4) A Jigging Spoon: The spoon is a deadly bait throughout the fall but don't lose faith as cooler temps take over and the bass become lethargic. Using a very subtle flip-flop approach, keeping the jig on bottom at all times, is a phenomenal way to get a big bite in winter. Matt prefers the Blade Runner DUH spoon for its ideal weight, size, and color schemes.
5) The Small Swimbait: I prefer the 6" Basstrix or the 4.8 Keitech coupled with 1/2 oz Matt Allen Signature Swimbait Head. With an exposed lead head its very easy to maintain bottom contact. From rock to gravel, sand to mud, you'll feel every change in contour and the bite will be unmistakable. For this method I maintain constant bottom contact and swim the bait as slowly as I can stand. It presents a sizable but slow moving meal to the bass that is hard to resist.
This Winter, consider not getting your boat winterized. Instead, head for the lake! The bass are still there and they still need to feed. You may be surprised to find that some of your biggest bites of the year come when the water temperature is below 50 degrees.
On a recent trip to the Bay of Green Bay I got on a great jerkbait bite while fishing with Curt Demerath, owner of Dirty Jigs. Both of us were catching fish but I noticed Curt was doing a few things differently than I'd seen in the past. Most importantly, he was swapping back and forth between different jerkbaits rather than sticking to the favorite. By the end of the first day it was clear that it was having a huge impact on catch rate.
When we got off the water I began asking questions about why he had been making adjustments. He started giving some very in depth responses. That's when I realized we needed to pause the conversation until we could turn the GoPro on so you could learn from him as well. Here is what happened once he got in front of the camera...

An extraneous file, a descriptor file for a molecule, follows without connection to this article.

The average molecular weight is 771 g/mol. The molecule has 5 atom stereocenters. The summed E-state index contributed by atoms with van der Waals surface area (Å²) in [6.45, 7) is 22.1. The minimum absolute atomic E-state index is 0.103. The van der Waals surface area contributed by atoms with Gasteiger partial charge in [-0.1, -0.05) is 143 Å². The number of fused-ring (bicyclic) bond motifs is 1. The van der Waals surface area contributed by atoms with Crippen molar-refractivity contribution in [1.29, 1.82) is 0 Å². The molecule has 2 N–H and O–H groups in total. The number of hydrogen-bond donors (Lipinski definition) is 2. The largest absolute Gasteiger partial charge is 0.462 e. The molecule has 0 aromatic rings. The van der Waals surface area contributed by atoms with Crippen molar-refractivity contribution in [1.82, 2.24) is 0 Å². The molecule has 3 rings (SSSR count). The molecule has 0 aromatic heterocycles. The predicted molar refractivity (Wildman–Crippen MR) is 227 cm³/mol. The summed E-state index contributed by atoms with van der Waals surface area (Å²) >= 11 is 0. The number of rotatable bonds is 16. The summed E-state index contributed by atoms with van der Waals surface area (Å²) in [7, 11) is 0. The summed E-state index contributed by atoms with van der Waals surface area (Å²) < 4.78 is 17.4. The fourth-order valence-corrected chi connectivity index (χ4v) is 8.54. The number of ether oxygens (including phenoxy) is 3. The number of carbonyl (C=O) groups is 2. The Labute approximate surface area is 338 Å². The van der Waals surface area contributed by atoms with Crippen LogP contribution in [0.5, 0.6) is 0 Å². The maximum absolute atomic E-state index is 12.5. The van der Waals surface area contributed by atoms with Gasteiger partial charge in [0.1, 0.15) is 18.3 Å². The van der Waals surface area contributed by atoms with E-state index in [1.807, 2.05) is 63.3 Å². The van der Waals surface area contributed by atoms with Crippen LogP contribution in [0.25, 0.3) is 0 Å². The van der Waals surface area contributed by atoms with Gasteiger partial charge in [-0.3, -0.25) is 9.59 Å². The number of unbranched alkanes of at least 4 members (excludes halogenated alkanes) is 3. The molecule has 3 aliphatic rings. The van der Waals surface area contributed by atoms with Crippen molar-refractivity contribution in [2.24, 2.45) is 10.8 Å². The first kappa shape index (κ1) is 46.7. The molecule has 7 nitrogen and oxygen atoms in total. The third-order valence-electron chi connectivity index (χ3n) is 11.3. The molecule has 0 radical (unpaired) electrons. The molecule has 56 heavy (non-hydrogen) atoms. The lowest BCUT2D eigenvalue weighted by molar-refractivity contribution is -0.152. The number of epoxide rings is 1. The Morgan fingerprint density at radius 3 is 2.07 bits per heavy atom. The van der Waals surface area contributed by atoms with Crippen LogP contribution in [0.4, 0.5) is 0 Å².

Curt breaks down the differences between the Megabass Vision 110, Pointer 100, Staysee 90, Flash Pointer, and more. He goes on to cover not only how each one moves in the water but how your cadence and retrieve should vary with each. Some shine in warm water, others in cold. Some should be ripped, others should just be pulled. This approach opened my eyes to a whole different world of ripbait (jerkbait) fishing. Often I give up on the jerkbait bite because my confidence bait isn't working, its clear now that I'm leaving a lot of fish uncaught. Switching models to achieve different actions can turn on a jerkbait bite even when a particular bait isn't getting bit.
I think every angler can glean information that will help them catch more jerkbait fish this coming year! Huge thanks to Curt for taking some time out of his day to shed light on this topic! If you're not familiar with Curt or his awesome products, you can see it all at http://www.dirtyjigstackle.com